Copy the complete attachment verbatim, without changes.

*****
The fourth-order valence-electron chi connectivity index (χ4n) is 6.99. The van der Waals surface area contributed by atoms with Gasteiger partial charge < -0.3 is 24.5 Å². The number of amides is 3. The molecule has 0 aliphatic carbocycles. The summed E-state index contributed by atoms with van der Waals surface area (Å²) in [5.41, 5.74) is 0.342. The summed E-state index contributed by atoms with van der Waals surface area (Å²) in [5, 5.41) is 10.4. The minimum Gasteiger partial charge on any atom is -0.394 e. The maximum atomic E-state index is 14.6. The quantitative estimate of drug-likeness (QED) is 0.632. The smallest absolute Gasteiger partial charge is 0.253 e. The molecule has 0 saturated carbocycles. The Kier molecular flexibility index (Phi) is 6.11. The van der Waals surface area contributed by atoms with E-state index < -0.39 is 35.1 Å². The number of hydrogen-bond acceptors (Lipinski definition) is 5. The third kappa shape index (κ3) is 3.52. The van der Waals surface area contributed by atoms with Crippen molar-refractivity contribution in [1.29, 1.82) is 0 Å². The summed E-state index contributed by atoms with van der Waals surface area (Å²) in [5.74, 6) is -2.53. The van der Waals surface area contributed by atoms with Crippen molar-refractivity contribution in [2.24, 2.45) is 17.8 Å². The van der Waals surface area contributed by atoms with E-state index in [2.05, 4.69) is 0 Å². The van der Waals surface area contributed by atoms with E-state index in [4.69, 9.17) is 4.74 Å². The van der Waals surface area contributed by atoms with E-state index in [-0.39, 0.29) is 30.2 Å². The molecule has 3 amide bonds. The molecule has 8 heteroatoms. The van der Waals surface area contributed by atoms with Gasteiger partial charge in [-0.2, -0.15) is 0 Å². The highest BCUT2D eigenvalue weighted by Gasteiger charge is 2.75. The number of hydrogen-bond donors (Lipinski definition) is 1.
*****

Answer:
The fourth-order valence-electron chi connectivity index (χ4n) is 6.99. The van der Waals surface area contributed by atoms with Gasteiger partial charge < -0.3 is 24.5 Å². The number of amides is 3. The molecule has 0 aliphatic carbocycles. The summed E-state index contributed by atoms with van der Waals surface area (Å²) in [5.41, 5.74) is 0.342. The summed E-state index contributed by atoms with van der Waals surface area (Å²) in [5, 5.41) is 10.4. The minimum Gasteiger partial charge on any atom is -0.394 e. The maximum atomic E-state index is 14.6. The quantitative estimate of drug-likeness (QED) is 0.632. The smallest absolute Gasteiger partial charge is 0.253 e. The molecule has 0 saturated carbocycles. The Kier molecular flexibility index (Phi) is 6.11. The van der Waals surface area contributed by atoms with E-state index < -0.39 is 35.1 Å². The number of hydrogen-bond acceptors (Lipinski definition) is 5. The third kappa shape index (κ3) is 3.52. The van der Waals surface area contributed by atoms with Crippen molar-refractivity contribution in [1.29, 1.82) is 0 Å². The summed E-state index contributed by atoms with van der Waals surface area (Å²) in [5.74, 6) is -2.53. The van der Waals surface area contributed by atoms with Crippen molar-refractivity contribution in [2.24, 2.45) is 17.8 Å². The van der Waals surface area contributed by atoms with E-state index in [2.05, 4.69) is 0 Å². The van der Waals surface area contributed by atoms with E-state index in [4.69, 9.17) is 4.74 Å². The van der Waals surface area contributed by atoms with E-state index in [-0.39, 0.29) is 30.2 Å². The molecule has 3 amide bonds. The molecule has 8 heteroatoms. The van der Waals surface area contributed by atoms with Gasteiger partial charge in [-0.2, -0.15) is 0 Å². The highest BCUT2D eigenvalue weighted by Gasteiger charge is 2.75. The number of hydrogen-bond donors (Lipinski definition) is 1.